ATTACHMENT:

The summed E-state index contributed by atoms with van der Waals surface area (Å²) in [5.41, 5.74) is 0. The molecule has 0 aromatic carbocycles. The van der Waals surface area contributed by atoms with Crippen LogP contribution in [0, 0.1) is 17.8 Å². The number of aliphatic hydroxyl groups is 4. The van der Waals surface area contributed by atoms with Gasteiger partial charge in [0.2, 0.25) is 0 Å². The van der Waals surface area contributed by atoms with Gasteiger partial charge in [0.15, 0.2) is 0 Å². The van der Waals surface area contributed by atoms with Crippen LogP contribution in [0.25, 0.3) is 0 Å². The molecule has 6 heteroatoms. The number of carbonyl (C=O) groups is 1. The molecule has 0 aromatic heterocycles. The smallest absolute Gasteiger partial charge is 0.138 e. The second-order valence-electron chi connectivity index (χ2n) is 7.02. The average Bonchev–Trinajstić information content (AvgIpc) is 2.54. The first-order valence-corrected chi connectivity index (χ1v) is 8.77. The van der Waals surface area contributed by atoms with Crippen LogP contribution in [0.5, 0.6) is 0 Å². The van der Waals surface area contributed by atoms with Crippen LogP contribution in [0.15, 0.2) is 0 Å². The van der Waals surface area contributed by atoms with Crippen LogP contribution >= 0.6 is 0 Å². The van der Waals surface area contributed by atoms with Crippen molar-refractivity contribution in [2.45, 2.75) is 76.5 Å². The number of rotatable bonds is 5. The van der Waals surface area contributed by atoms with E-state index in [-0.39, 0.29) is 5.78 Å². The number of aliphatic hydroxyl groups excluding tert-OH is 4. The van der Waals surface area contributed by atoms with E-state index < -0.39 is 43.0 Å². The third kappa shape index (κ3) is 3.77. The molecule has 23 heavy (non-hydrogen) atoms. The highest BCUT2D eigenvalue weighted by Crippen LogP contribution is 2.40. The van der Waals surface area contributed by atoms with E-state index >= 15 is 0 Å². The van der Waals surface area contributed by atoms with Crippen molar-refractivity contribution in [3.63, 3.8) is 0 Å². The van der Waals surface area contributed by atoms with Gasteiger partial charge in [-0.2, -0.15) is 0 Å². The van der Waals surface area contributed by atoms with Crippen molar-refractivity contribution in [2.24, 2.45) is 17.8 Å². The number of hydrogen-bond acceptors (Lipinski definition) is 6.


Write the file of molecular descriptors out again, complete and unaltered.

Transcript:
The summed E-state index contributed by atoms with van der Waals surface area (Å²) in [5.41, 5.74) is 0. The molecule has 0 aromatic carbocycles. The van der Waals surface area contributed by atoms with Crippen LogP contribution in [0, 0.1) is 17.8 Å². The number of aliphatic hydroxyl groups is 4. The van der Waals surface area contributed by atoms with Gasteiger partial charge in [0.2, 0.25) is 0 Å². The van der Waals surface area contributed by atoms with Gasteiger partial charge in [0.15, 0.2) is 0 Å². The van der Waals surface area contributed by atoms with Crippen LogP contribution in [0.25, 0.3) is 0 Å². The molecule has 6 heteroatoms. The number of carbonyl (C=O) groups is 1. The molecule has 0 aromatic heterocycles. The smallest absolute Gasteiger partial charge is 0.138 e. The second-order valence-electron chi connectivity index (χ2n) is 7.02. The average Bonchev–Trinajstić information content (AvgIpc) is 2.54. The first-order valence-corrected chi connectivity index (χ1v) is 8.77. The van der Waals surface area contributed by atoms with Crippen LogP contribution in [0.5, 0.6) is 0 Å². The van der Waals surface area contributed by atoms with Crippen LogP contribution in [0.15, 0.2) is 0 Å². The van der Waals surface area contributed by atoms with Crippen LogP contribution >= 0.6 is 0 Å². The van der Waals surface area contributed by atoms with Crippen molar-refractivity contribution in [2.45, 2.75) is 76.5 Å². The number of rotatable bonds is 5. The van der Waals surface area contributed by atoms with E-state index in [-0.39, 0.29) is 5.78 Å². The number of aliphatic hydroxyl groups excluding tert-OH is 4. The van der Waals surface area contributed by atoms with E-state index < -0.39 is 43.0 Å². The third kappa shape index (κ3) is 3.77. The molecule has 23 heavy (non-hydrogen) atoms. The highest BCUT2D eigenvalue weighted by Crippen LogP contribution is 2.40. The van der Waals surface area contributed by atoms with E-state index >= 15 is 0 Å². The van der Waals surface area contributed by atoms with Crippen molar-refractivity contribution in [3.63, 3.8) is 0 Å². The van der Waals surface area contributed by atoms with Gasteiger partial charge in [-0.2, -0.15) is 0 Å². The van der Waals surface area contributed by atoms with Crippen molar-refractivity contribution in [2.24, 2.45) is 17.8 Å². The number of hydrogen-bond acceptors (Lipinski definition) is 6.